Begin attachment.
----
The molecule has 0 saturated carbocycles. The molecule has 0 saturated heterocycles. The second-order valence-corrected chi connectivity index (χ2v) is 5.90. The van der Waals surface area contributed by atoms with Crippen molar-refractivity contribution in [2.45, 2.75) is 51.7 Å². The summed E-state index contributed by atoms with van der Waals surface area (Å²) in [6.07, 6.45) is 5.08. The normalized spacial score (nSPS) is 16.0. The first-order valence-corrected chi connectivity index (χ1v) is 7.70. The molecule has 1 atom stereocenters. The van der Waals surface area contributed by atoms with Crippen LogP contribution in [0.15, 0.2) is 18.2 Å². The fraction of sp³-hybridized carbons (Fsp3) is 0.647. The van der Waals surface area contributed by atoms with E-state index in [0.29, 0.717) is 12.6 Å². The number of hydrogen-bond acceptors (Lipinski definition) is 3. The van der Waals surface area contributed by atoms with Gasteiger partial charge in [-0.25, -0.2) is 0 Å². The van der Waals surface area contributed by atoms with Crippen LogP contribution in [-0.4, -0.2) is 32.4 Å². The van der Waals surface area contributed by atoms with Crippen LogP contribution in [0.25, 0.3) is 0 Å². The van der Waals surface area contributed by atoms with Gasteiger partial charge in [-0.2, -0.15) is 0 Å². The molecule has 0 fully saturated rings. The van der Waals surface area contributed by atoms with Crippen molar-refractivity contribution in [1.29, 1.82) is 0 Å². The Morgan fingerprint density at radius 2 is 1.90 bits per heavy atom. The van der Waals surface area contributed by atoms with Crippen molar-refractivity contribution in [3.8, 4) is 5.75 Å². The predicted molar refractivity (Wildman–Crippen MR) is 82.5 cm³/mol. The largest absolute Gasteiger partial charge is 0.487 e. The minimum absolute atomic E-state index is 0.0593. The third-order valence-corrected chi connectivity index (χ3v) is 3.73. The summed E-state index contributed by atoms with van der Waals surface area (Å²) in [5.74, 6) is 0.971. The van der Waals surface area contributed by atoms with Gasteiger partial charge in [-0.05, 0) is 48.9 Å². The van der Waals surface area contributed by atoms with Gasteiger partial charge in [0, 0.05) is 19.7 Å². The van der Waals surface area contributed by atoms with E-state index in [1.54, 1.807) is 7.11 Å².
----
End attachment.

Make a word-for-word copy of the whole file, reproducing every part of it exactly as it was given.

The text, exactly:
The molecule has 0 saturated carbocycles. The molecule has 0 saturated heterocycles. The second-order valence-corrected chi connectivity index (χ2v) is 5.90. The van der Waals surface area contributed by atoms with Crippen molar-refractivity contribution in [2.45, 2.75) is 51.7 Å². The summed E-state index contributed by atoms with van der Waals surface area (Å²) in [6.07, 6.45) is 5.08. The normalized spacial score (nSPS) is 16.0. The first-order valence-corrected chi connectivity index (χ1v) is 7.70. The molecule has 1 atom stereocenters. The van der Waals surface area contributed by atoms with Crippen LogP contribution in [0.15, 0.2) is 18.2 Å². The fraction of sp³-hybridized carbons (Fsp3) is 0.647. The van der Waals surface area contributed by atoms with E-state index in [0.29, 0.717) is 12.6 Å². The number of hydrogen-bond acceptors (Lipinski definition) is 3. The van der Waals surface area contributed by atoms with Gasteiger partial charge in [-0.25, -0.2) is 0 Å². The van der Waals surface area contributed by atoms with Crippen LogP contribution in [-0.4, -0.2) is 32.4 Å². The van der Waals surface area contributed by atoms with Crippen LogP contribution in [0.25, 0.3) is 0 Å². The van der Waals surface area contributed by atoms with Gasteiger partial charge in [-0.2, -0.15) is 0 Å². The molecule has 0 fully saturated rings. The van der Waals surface area contributed by atoms with Crippen molar-refractivity contribution in [1.29, 1.82) is 0 Å². The Morgan fingerprint density at radius 2 is 1.90 bits per heavy atom. The van der Waals surface area contributed by atoms with Crippen molar-refractivity contribution in [3.8, 4) is 5.75 Å². The predicted molar refractivity (Wildman–Crippen MR) is 82.5 cm³/mol. The largest absolute Gasteiger partial charge is 0.487 e. The minimum absolute atomic E-state index is 0.0593. The third-order valence-corrected chi connectivity index (χ3v) is 3.73. The summed E-state index contributed by atoms with van der Waals surface area (Å²) in [5.74, 6) is 0.971. The van der Waals surface area contributed by atoms with Gasteiger partial charge in [-0.05, 0) is 48.9 Å². The van der Waals surface area contributed by atoms with Gasteiger partial charge in [0, 0.05) is 19.7 Å². The van der Waals surface area contributed by atoms with E-state index in [1.54, 1.807) is 7.11 Å².